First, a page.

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Strategies & Market Trends : Speculating in Takeover Targets -- Ignore unavailable to you. Want to Upgrade?


To: Ahda who wrote (3750)9/1/2014 12:02:09 PM
From: richardred  Respond to of 6545
 
>With this type of attitude So Korea will be take over candidate for North.

It has been on their list for many many years.
One thing we do know. There's strict border control. <g>

RE: pipedream
Message 27062839

P.S. Buffett snip relating to S K-"We own in the area of 4% of Posco. It's an incredible steel company," he said. "We're looking at buying entire businesses in Korea. We're looking at buying large-cap businesses here. Korea has a number of large companies obviously. It's a hunting ground."

Berkshire Hathaway, which bought into Posco in 2006, currently owns about 4.5% of the company, according to the Korean steelmaker.

At a meeting with South Korean President Lee Myung-bak, Mr. Buffett described the country as a "promising market" and said he will introduce the success of South Korea at the next shareholders' meeting of his company.

Message 27252818

Update:
Buffett's Posco Bet Paying Off After lots of ups and downs, the Korean steel producer appears ready to chalk up big gains Other Asian stakes: BYD and PetroChina

By
Assif Shameen

Aug. 23, 2014 2:53 a.m. ET
Legendary investor Warren Buffett has made only three major bets on Asia. His first, on PetroChina, which he cashed out of six years ago, turned out to be a seven-bagger. Berkshire's other two Asian plays -- Korean steel giant Posco and China's BYD, a maker of electric and conventional cars -- have taken a bit longer to play out.

In 2002, Berkshire bought 1.3% of PetroChina (ticker: PTR) for $488 million, selling its stake in the oil giant for a $3.5 billion gain in 2008, just before the global financial crisis. And days after Lehman Brothers collapsed in September 2008, Buffett was seeking distressed Asian assets. Berkshire bought 9.9% of car maker BYD (1211.Hong Kong) for HK$8 (US$1.03) a share, or a total of US$230 million. In the next 18 months, the stock soared to HK$85, only to plunge 86% thereafter. BYD now is around HK$51, giving Berkshire a paper profit topping US$1.2 billion. However, prospects for the company, which makes most of its money from gas-powered vehicles, remain mixed in a crowded Chinese market.

Buffett's bet on Posco, the world's fifth-largest steel maker, has been the most trying. In 2007, Berkshire invested $1.1 billion for 4.6% of the company (5490.Korea). (Posco and BYD both have American depositary shares, traded, respectively, under the symbols PKX and BYDDY. ) At current prices, Buffett's Posco stake is worth $1.34 billion, for a pretty meager 22% gain over seven years. Posco stock peaked at 685,000 Korean won ($673) just months after Buffett revealed that he had invested in it. Posco has been bogged down by overcapacity among steel makers, falling margins, a strong won, and a weak global economy over the past six years. By early March, it was at KW272,000, more than 60% below its peak.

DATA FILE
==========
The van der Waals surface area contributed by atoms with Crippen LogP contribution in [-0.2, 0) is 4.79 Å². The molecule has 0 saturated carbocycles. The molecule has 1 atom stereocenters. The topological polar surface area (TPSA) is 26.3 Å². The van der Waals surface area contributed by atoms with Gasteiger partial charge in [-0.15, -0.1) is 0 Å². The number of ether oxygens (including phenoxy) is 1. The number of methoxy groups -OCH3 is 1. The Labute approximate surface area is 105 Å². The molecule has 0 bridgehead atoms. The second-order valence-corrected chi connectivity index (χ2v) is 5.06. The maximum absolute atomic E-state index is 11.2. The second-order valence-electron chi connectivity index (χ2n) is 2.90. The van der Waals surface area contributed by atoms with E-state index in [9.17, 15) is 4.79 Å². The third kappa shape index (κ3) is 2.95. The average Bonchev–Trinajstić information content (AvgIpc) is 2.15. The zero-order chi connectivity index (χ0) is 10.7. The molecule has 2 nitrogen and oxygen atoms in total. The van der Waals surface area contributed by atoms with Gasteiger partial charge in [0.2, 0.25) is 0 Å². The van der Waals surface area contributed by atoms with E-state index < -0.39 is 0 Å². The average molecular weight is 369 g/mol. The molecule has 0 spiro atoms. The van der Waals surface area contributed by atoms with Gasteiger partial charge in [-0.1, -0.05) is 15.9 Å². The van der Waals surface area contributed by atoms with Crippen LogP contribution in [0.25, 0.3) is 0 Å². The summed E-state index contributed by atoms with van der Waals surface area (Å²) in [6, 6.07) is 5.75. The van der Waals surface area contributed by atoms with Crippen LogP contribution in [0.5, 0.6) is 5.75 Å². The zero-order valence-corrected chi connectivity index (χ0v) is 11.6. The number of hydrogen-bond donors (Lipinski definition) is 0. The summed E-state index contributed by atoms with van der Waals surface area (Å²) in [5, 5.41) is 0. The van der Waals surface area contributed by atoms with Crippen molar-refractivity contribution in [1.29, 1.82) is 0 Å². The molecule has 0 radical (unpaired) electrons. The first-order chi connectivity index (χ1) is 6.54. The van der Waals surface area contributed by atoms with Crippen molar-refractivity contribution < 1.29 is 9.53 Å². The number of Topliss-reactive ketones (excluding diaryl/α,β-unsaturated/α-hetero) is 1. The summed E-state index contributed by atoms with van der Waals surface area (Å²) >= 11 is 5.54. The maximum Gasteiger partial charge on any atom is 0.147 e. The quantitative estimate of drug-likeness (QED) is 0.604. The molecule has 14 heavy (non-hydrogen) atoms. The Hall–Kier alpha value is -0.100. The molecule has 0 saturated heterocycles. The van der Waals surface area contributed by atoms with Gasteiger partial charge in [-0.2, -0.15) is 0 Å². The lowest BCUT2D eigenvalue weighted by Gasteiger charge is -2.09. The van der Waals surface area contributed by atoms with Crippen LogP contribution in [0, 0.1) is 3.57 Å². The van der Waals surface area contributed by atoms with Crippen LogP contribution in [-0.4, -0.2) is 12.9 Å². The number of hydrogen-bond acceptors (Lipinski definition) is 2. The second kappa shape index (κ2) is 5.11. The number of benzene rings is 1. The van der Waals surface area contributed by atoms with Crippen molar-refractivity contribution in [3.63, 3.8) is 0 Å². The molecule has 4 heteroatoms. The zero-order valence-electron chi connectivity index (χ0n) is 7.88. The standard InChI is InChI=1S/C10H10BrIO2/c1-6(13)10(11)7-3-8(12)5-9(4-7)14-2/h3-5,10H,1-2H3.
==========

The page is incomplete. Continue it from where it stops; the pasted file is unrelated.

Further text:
But now, "the worst is over," contends Cindy Park, a Nomura analyst in Seoul.

MINSEOK SINN OF CREDIT SUISSE in Seoul concurs: "Capacity expansion in China is over, continued weakness of raw-material prices are a positive, and improving demand from the local shipbuilding industry later this year should help swell" Posco's results. The stock is up 19% over the past 10 weeks, on improving industry fundamentals and Posco's change into a leaner, more focused player, says Park. CEO Kwon Oh-joon, who took over in March, has vowed to de-emphasize growth for growth's sake, focusing instead on profitability. Posco passed on acquiring rival Dongbu Steel (016380.Korea) this year, because it would have imposed a big financial burden. "Posco wants to improve operating profits from KW3 trillion ($2.93 billion) last year to KW6 trillion in 2015," says Park, who views that as achievable "if they can turn around their overseas plants, focus on selling higher-end steel products, dispose of more of their non-core assets and cut debt" from the current $19 billion. Kwon has already put the firm's 72% stake in Posco Specialty Steel on the block; it could fetch $1 billion.

Sinn expects Posco's earnings per share to grow 41.4%, to KW22,146 this year, and another 21.1% next year, to KW29,299. The Credit Suisse analyst's target for the stock is KW400,000, meaning he sees 21% upside. The shares trade at 13.3 times this year's expected earnings, or 0.6 times price to book, and have a 2.5% dividend yield. Adds Park: "I have covered the stock for 10 years and Posco has undergone a lot of pain in recent years, but it is finally looking like a turnaround story." That's just the way Buffett likes it.

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